Lo, short for Penelope, is controlled by forces inside her mind.  The numbers 3, 6 and 9 are safe numbers.  She has rituals for coming and for going.  She tries to keep them hidden, but they are hard to avoid.  Sometime items speak to her and once they do, she can’t avoid their whisper humming in her brain – she must steal them.  Lo breaks your heart; she is tormented by these urges that she can not control and no one understands.  But they are not the only things that torment her; her brother descended into drug use and died alone in a part of Cleveland that no one dare go known as Neverland.  But go Lo does, and that is where the mystery begins.

When we first meet Lo she is standing in alleyway when a bullet pierces a wall close beside her.  She soon learns that she is the only sort of witness to the death of a young stripper named Sapphire.  Already prone to obsessions, Lo feels compelled to learn more about Sapphire.  With each step closer to the truth, Lo spirals out of control, puts herself in increasing danger, and finds the answer to questions she never knew to ask.

Neverland is the seedy side of Cleveland that people from Lakewood aren’t supposed to go.  Bad things happen there.  That is where Lo’s brother, Oren, died.  That is where Sapphire was murdered.  And if Lo isn’t careful, she won’t return from Neverland either.  In this world, she meets a cast of characters that are sometimes free, sometimes seedy, and never who the seem to be.  Neverland is a dark place, a character of its own in this tale, pulsing with personality that hints of both a danger and a freedom that entices.  It is a very real place, this is no fantasy; but it is a place drawn so richly that it takes on a personality of its own.  It is a haunting place, where people run away from their problems and, barely surviving, take on nicknames and hide in shadows.

All the characters in the Butterfly Clues are in fact richly drawn.  Flynt is mysterious, with surprising secrets of his own. And Lo’s parents are ghosts occupying space in the home, but shadows of their former self haunted by their loss.  The rich characterization adds layers to this tale, that when slowly peeled away expose a stunning truth and allow the pieces of Po’s puzzle to come together in both satisfying and unsatisfying ways.  The puzzle is solved, but there are no easy answers when you are plagued by the mental health issues that plague Lo.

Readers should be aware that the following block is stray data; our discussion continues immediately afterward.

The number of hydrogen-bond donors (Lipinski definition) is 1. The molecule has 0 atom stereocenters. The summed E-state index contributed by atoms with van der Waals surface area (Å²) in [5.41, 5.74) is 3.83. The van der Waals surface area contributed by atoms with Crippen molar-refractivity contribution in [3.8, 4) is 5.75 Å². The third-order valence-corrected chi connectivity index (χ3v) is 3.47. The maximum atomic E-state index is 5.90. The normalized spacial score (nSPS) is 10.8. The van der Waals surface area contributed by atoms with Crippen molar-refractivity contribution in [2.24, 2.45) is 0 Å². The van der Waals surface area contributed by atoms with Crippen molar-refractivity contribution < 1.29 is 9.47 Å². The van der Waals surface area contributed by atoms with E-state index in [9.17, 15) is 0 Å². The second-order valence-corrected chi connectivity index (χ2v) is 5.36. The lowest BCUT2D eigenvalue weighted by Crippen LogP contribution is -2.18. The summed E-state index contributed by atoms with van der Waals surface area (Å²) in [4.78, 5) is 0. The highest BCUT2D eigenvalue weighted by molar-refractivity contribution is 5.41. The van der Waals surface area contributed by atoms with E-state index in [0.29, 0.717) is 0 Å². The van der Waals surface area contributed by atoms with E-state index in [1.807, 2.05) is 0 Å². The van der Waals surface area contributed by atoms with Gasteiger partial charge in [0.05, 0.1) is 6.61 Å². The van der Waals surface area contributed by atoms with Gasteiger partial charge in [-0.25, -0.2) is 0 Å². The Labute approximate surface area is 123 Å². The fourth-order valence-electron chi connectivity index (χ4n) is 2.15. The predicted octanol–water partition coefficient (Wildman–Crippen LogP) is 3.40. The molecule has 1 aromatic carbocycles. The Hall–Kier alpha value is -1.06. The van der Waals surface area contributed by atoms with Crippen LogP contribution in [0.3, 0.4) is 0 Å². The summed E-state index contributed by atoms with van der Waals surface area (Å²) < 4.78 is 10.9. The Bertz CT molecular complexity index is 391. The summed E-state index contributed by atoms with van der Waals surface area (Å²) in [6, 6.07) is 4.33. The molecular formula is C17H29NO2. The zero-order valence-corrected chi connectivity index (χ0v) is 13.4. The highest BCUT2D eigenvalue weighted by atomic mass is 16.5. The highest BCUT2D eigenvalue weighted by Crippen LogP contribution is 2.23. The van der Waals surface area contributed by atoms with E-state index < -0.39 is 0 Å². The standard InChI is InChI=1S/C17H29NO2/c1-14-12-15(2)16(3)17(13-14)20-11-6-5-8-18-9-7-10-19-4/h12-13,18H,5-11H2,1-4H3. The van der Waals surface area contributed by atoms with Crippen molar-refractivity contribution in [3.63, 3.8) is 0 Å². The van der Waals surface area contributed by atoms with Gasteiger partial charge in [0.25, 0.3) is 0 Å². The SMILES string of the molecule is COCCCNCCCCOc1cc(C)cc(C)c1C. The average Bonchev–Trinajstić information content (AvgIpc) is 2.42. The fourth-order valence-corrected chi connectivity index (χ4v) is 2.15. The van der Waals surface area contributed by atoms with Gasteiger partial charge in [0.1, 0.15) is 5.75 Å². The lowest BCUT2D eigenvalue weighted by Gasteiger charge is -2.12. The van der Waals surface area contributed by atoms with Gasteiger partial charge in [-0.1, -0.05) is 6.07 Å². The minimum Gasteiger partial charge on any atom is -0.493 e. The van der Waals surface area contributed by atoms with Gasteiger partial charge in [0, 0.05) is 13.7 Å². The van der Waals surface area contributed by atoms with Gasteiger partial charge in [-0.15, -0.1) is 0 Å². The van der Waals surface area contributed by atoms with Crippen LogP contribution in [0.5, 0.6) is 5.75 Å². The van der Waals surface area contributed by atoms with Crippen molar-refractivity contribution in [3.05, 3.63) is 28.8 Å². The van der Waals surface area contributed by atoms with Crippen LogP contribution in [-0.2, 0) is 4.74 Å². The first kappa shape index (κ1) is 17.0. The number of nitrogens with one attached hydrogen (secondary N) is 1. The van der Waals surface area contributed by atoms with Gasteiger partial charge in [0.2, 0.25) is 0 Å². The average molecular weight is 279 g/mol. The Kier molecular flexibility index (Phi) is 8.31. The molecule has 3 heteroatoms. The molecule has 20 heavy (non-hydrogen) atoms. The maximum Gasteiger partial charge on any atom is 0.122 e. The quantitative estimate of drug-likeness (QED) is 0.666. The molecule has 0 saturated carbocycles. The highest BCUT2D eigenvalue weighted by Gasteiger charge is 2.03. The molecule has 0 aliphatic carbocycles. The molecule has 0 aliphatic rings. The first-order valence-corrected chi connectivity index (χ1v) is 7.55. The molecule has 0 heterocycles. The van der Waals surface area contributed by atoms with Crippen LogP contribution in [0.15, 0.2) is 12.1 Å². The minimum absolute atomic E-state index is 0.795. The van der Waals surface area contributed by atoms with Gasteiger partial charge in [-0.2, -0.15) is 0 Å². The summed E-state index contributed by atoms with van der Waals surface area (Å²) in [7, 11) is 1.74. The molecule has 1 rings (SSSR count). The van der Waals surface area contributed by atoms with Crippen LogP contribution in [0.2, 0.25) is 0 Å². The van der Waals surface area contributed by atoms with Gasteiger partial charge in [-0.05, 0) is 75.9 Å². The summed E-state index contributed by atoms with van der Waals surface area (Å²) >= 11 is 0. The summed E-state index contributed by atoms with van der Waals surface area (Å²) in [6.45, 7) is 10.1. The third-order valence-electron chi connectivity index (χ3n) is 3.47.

Part of the value of story, is that it allows us to step into minds other than ours and develop compassion and understanding for experiences different than our own.  For me, that is the real value in The Butterfly Clues – it helps us all walk in the shoes of someone with OCD and really feel the anxiety that happens when a ritual is interrupted and you must start again.  As a reader, your heart literally breaks for Lo.  At one point she is running for her life but she can’t run because she has to say and do certain things upon entering a room or leaving it.  The tension in these scenes was truly palpable.

I don’t have the talent or the words to describe the dark richness of The Butterfly Clues.  It’s pacing is a slow simmering perfection, its world is teeming with danger, and its characters are fleshed out mysteries.  This is not an easy read and it requires a sophisticated, mature reader – in part because of the details and in part because of the labyrinth that is mental illness.  I can see where teen readers will have difficulty sticking with Lo and her constant refrain of “tap, tap, banana” – one of her rituals.  The only thing I wish is that there would have been a little more explanation about how Lo’s rituals developed.  Pair this with Kissing Doorknobs by Terry Spencer Hesser and you get a good discussion about OCD and mental health issues.  At the end of Kissing Doorknobx there is a good explanation about OCD in terms of there being a door in your brain that just won’t close until you do certain rituals and how that results in these compulsions.  The Butterfly Clues receives 4 out of 5 stars.